A total of 221 young people in Scotland have been waiting more than a year for specialist help with mental health problems, new figures have shown.
The statistics – classed as "management information only" as they have not been assessed by statistical regulators – also disclosed there were 197 cases where children were treated on adult wards in 2017-18.
Concerns about students' mental health in Scotland led in September to an announcement of plans to provide a counsellor in every secondary school in the country.
The new figures that that in 255 cases, patients were admitted to child and adolescent units for treatment.
The figures on inpatient admissions were released at the same time as official data showing just four out of 14 health boards in Scotland met the target of having 90 per cent of youngsters accepted by Child and Adolescent Mental Health Services (CAMHS) start treatment in 18 weeks.
At the end of September this year, 7,860 children and young people were waiting for help, including 221 who had been on the list for 53 weeks or more.
That compares with 48 patients who had been waiting this long 12 months previously.
The Scottish Children's Services Coalition said the data showed "we are continuing to fail many of our children and young people with mental health problems". The body, which brings together organisations working with vulnerable youngsters, hit out at the government’s failure to invest enough in CAMHS despite the fact that the equivalent of three children in every classroom has a clinically diagnosable mental health problem.
CAMHS receives less than 0.5 per cent of the overall NHS budget. However, the Scottish government argued that it was investing an additional £250 million into mental health to support measures such as counsellors in every secondary school, improved training for teachers, and more nurses in schools and counsellors in universities and colleges.
The spokesman for the Scottish Children's Services Coalition said: "No longer can mental health be viewed as a 'Cinderella service' and we must put money behind the rhetoric if we are to just keep pace with investment south of the border.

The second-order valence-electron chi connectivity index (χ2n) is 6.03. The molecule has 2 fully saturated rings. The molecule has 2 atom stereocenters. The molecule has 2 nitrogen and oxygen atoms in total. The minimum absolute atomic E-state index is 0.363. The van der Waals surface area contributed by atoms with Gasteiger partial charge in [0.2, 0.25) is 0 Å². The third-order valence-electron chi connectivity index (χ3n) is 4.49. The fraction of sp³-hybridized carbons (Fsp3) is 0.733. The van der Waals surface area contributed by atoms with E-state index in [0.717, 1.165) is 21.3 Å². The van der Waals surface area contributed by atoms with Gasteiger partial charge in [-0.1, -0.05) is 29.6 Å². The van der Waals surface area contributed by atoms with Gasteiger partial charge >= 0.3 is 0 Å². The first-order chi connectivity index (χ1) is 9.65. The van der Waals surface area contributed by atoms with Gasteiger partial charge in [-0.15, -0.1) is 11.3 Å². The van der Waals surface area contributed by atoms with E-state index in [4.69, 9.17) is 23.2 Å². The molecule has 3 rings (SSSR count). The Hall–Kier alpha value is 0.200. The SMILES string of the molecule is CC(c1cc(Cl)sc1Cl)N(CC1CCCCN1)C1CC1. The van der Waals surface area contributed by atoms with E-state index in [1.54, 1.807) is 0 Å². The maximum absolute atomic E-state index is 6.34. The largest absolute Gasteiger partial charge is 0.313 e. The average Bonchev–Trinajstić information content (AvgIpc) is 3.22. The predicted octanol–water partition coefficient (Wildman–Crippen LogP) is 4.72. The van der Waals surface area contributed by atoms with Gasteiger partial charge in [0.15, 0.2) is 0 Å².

"It is clearly disappointing to note these newly released figures highlighting that the NHS in Scotland, including ten of our health boards, are failing to meet what is already a lengthy waiting time.
"This is no coincidence given that a very small proportion of the overall NHS and mental health budget is being spent on addressing the needs of children and young people, and yet we know that three children in every classroom has a clinically diagnosable mental health problem.
"There must be a radical transformation of our mental health services, with a focus on preventing such problems arising in the first place and intervening early, especially when we know that half of all mental health problems begin before the age of 14."
Liberal Democrat health spokesman Alex Cole-Hamilton described it as a "disgrace" that the number of youngsters waiting over a year for help was on the rise.
He said: "Mental ill health among this age group is at crisis levels.
"Waiting so long for a substantive intervention can have a devastating impact on them and their families.
"Staff are working around the clock but they aren't getting anywhere near the support and resources they need. As a result, in some areas just one in three children are treated on time.
"The CAMHS budget must be boosted, mental health beds need to be established north of Dundee and every GP surgery and A&E in the country should have a mental health practitioner capable of treating people.
"That is the level of investment and ambition required if the government is to stop failing a generation of young people."
A Scottish government spokesman said: "We're clear that we must continue to build services in the community to meet significantly rising demand and take pressure off specialist services.
"That is why we're investing an additional £250 million into mental health to support measures such as counsellors in every secondary school, improved training for teachers, and more nurses in schools and counsellors in universities and colleges.
"While new waits for specialist treatment still fall well short of our expectations, half of children and young people are starting treatment within 12 weeks."
He added: "Any young person referred to mental health services should be assessed in the period prior to treatment starting, and we expect health boards to provide appropriate support during that period."